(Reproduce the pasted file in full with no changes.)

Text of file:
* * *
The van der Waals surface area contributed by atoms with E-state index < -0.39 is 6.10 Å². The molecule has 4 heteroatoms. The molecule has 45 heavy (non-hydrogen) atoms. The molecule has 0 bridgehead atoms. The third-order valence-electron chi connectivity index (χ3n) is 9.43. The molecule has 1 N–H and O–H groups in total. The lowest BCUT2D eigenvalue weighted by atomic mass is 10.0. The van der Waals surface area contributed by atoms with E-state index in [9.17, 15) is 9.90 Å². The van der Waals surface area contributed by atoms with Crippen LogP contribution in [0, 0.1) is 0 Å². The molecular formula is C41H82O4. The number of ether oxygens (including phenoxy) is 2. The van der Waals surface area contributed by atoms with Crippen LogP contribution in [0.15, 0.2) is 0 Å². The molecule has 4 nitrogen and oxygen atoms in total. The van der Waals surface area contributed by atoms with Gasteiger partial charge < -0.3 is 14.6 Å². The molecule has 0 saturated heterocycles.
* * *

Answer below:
The van der Waals surface area contributed by atoms with E-state index < -0.39 is 6.10 Å². The molecule has 4 heteroatoms. The molecule has 45 heavy (non-hydrogen) atoms. The molecule has 0 bridgehead atoms. The third-order valence-electron chi connectivity index (χ3n) is 9.43. The molecule has 1 N–H and O–H groups in total. The lowest BCUT2D eigenvalue weighted by atomic mass is 10.0. The van der Waals surface area contributed by atoms with E-state index in [9.17, 15) is 9.90 Å². The van der Waals surface area contributed by atoms with Crippen LogP contribution in [0, 0.1) is 0 Å². The molecular formula is C41H82O4. The number of ether oxygens (including phenoxy) is 2. The van der Waals surface area contributed by atoms with Crippen LogP contribution in [0.15, 0.2) is 0 Å². The molecule has 4 nitrogen and oxygen atoms in total. The van der Waals surface area contributed by atoms with Gasteiger partial charge < -0.3 is 14.6 Å². The molecule has 0 saturated heterocycles.